|Buckler, Edward - Ed|
Submitted to: Nucleic Acids Research
Publication Type: Peer reviewed journal
Publication Acceptance Date: 5/14/2007
Publication Date: 6/4/2007
Citation: Jaiswal, P., Ni, J., Yap, I., Ware, D., Spooner, W., Youens-Clark, K., Ren, L., Liang, C., Zhao, W., Ratnapu, K., Faga, B., Canaran, P., Fogleman, M., Hebbard, C., Avraham, S., Schmidt, S., Casstevens, T., Buckler Iv, E.S., Stein, L., Mccouch, S. 2007. Gramene: a bird's eye view of cereal genomes. Nucleic Acids Research. 34:D717-D723. Available: http://nar.oxfordjournals.org/ Interpretive Summary: Rice, maize, sorghum, wheat, barley and the other major crop grasses from the family Poaceae (Gramineae) are mankind's most important source of calories and contribute tens of billions of dollars annually to the world economy (FAO 1999, http://www.fao.org; USDA 1997, http://www.usda.gov). Continued improvement of Poaceae crops is necessary in order to continue to feed an ever-growing world population. At the time of this publication, only rice, with a relatively small sized genome, consisting of 400 mega base pairs of nucleotides, has been sequenced. Previous work in grasses demonstrated that many of these large grass genomes have conserved gene order along long stretches of DNA known as synteny. The Gramene project (www.gramene.org) makes use of the conserved gene order to provide resources for other grass genomes such as maize or wheat to use this information in the absence of a genome sequence in their respective species. The publication reports on updates to the Gramene database since 2002.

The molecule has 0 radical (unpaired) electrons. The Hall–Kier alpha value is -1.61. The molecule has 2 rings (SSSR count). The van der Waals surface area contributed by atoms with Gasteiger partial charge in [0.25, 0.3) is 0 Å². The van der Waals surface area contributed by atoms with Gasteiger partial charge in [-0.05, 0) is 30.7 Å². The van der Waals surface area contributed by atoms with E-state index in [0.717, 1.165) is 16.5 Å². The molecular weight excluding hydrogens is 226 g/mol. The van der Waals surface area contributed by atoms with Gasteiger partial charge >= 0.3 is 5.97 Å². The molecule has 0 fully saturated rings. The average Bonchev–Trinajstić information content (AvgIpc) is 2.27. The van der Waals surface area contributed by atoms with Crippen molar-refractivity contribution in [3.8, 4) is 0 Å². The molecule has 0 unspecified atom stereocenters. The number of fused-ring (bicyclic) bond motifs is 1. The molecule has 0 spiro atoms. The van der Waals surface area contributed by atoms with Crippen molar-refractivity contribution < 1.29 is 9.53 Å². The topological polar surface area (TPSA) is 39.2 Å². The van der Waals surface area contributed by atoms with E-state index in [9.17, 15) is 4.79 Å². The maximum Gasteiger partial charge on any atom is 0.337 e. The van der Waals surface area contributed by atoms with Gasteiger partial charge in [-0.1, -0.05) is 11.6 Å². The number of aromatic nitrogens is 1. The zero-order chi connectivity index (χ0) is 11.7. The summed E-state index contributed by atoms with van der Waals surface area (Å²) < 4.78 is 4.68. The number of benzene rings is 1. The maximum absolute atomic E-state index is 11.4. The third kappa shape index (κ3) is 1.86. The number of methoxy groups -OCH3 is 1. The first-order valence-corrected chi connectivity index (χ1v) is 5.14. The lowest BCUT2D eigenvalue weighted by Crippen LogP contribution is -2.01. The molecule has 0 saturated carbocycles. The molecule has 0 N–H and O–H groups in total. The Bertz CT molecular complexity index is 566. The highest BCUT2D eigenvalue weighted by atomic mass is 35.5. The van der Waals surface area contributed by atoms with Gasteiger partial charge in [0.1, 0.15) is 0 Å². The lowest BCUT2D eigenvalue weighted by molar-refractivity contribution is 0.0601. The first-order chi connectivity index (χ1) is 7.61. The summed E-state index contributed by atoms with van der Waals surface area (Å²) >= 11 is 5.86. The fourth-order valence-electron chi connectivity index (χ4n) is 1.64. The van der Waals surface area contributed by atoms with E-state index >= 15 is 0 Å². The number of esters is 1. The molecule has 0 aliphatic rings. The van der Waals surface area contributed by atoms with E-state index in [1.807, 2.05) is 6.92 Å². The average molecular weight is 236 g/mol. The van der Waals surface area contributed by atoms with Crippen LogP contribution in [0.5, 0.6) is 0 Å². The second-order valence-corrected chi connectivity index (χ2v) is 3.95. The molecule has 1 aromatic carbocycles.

Technical Abstract: Rice, maize, sorghum, wheat, barley and the other major crop grasses from the family Poaceae (Gramineae) are mankind's most important source of calories and contribute tens of billions of dollars annually to the world economy (FAO 1999, http://www.fao.org; USDA 1997, http://www.usda.gov). Continued improvement of Poaceae crops is necessary in order to continue to feed an ever-growing world population. However, of the major crop grasses, only rice (Oryza sativa), with a compact genome of approximately 400 Mbp, has been sequenced and annotated. The Gramene database (http://www.gramene.org) takes advantage of the known genetic colinearity (synteny) between rice and the major crop plant genomes to provide maize, sorghum, millet, wheat, oat and barley researchers with the benefits of an annotated genome years before their own species are sequenced. Gramene is a one stop portal for finding curated literature, genetic and genomic datasets related to maps, markers, genes, genomes and quantitative trait loci. The addition of several new tools to Gramene has greatly facilitated the potential for comparative analysis among the grasses and contributes to our understanding of the anatomy, development, environmental responses and the factors influencing agronomic performance of cereal crops. Since the last publication on Gramene database by D. H. Ware, P. Jaiswal, J. Ni, I. V. Yap, X. Pan, K. Y. Clark, L. Teytelman, S. C. Schmidt, W. Zhao, K. Chang et al. [(2002), Plant Physiol., 130, 1606-1613], the database has undergone extensive changes that are described in this publication.